Note: Disco dust is non-toxic, but (like many other cake decorating products) is not classified as edible. Here is some information for you to consider before making this at home!
Hello, star-crossed sparkle ponies! This Valentine’s day I thought I’d improve your life by sharing a couple secrets of the universe with you. (Or maybe some obvious, indisputable facts? Perspective is everything, friends.) Ready? Here goes:
- Chocolate is an all occasion food. You can eat it whether you’re happy or sad, single or partnered, in love or anti-love. I was recently gifted a bedside table, and the first thing I did was fill the tiny drawer all the way to the top with chocolate. If you haven’t considered this possibility in your life yet, I highly recommend it.
- Homemade truffles are the best and they’re also super easy to make! They’re just balls of chocolate ganache with more chocolate outside. You can add fancy flavors, fillings or elaborately decorate the outsides… but truthfully, you don’t even need to. It’s chocolate! It’s going to taste good. Everyone wins under all circumstances.
Because my main objective in life is to make things as gay as possible, I recently made a batch of truffles coated in a form of non-toxic glitter known as “disco dust.” Behold the glory:
Just in case you wanted to make a batch (you do! you do!), I’ve written up the recipe for you below.
Homemade Sparkle Truffles
base recipe is “Robert Linxe’s Chocolate Truffles” via Smitten Kitchen
- 11 ounces of semisweet chocolate (the original recipe calls for 56% cacao, Valrhona brand)
- 2/3 cup heavy cream
- Cocoa powder for dusting (optional)
- Disco dust for dusting (optional, but, you know, this is where the sparkle comes from)
- Finely chop eight ounces of your chocolate. This is the most tedious step. I tried using a grater, but it wasn’t much faster. Just stick with it. Note: the original recipe calls for Valrhona, 56% cacao. They didn’t have that in my grocery, so I did an equal mix of 46% and 70% cacao. On previous occasions, I’ve used Scharffen Berger 62% cacao, and Icelandic Chocolate 56% cacao. All versions were delicious. Follow your heart.
- Put your finely chopped chocolate in a mixing bowl and set aside. Measure out 2/3 cup heavy cream and bring it to a boil on your stovetop. Let it cool and repeat two more times.
- Pour the cream over your chocolate and whisk into a smooth looking ganache. (It’s okay if there are still little chunks; nobody’s going to see the inside of your truffles anyway. But a smoother texture is generally more enjoyable for eating.) If you wanted to flavor your ganache by, say, pouring in a bit of liqueur, now would be the time. I generally don’t bother.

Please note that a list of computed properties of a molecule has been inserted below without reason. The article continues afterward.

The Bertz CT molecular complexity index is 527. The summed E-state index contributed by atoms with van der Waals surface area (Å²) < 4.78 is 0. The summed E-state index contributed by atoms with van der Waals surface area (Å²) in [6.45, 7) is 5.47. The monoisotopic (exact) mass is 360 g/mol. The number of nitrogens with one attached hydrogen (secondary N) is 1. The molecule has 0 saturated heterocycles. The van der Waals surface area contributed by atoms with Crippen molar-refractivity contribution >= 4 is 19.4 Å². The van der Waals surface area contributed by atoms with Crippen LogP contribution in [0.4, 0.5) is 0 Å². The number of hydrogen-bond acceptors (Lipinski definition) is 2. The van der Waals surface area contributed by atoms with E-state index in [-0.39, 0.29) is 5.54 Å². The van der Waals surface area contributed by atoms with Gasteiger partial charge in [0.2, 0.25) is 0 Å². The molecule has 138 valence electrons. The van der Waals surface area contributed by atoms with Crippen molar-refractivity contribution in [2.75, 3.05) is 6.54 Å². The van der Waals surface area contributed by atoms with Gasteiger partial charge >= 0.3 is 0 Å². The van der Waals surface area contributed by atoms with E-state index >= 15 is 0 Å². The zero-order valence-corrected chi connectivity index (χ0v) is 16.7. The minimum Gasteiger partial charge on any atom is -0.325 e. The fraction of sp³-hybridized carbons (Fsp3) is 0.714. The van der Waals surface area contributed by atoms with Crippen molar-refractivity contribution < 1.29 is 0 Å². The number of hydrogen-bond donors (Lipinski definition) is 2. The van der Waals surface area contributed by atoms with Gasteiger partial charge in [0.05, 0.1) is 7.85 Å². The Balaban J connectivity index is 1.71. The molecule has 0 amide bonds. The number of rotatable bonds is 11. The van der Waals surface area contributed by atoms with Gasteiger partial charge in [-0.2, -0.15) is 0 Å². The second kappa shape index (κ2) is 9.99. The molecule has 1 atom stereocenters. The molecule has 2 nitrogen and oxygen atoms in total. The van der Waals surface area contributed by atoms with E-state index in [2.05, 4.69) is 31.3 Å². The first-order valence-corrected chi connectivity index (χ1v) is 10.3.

- Let the ganache cool to the point where it can hold shapes. (Mine took the length of one episode of Jane the Virgin, about 45 minutes.) Then put latex gloves on and mold little balls out of the ganache. Place on parchment paper to solidify. I left mine alone in my somewhat chilly living room for three more episodes because I got sucked in. You could also just pop the tray in the freezer for 15 minutes. If you wanted to add nuts or brownie chunks or whatever else you like inside truffles, this would be the step for that. I’m a fan of just straight up chocolate, so I didn’t add anything.
- Once your truffles are firm, get a little bowl and melt the remaining three ounces of semisweet chocolate. Set up your dusting assembly line:
A.) Tray of frozen truffles
B.) Bowl of just-melted chocolate, with a spoon or small spatula in it
C.) A fork and little bowls of disco dust, cocoa powder, or whatever you’re coating the truffles in
D.) An empty, parchment-lined tray
Put on latex gloves and going down the line, lightly coat a truffle in melted chocolate, swirl it in the dusting bowl of your choice for coating, then place it on the empty parchment-lined tray. Repeat until you’ve coated all the truffles. Put in the fridge for a few minutes to let the outer chocolate coating cool all the way before eating. (Or don’t; you’re the boss. But I think the textural difference is very nice when you bite into it.)
I’ve found that the easiest way to get a delicate coating of chocolate is to plop a ganache ball in your hand, spoon some melted chocolate over it, then roll the ball between your fingers to smear chocolate all over it. If this seems sexual to you, that’s because it is. Truffles are very sexy. Also I got those multipurpose latex gloves at Babeland.
- Store your truffles in the fridge, or plate them up all cute and give them to someone special. That person can be yourself.
Eat with gusto.
Before you go! It takes funding to keep this publication by and for queer women and trans people of all genders running every day. We will never put our site behind a paywall because we know how important it is to keep Autostraddle free. But that means we rely on the support of our A+ Members. Still, 99.9% of our readers are not members. A+ membership starts at just $4/month. If you’re able to, will you join A+ and keep Autostraddle here and working for everyone?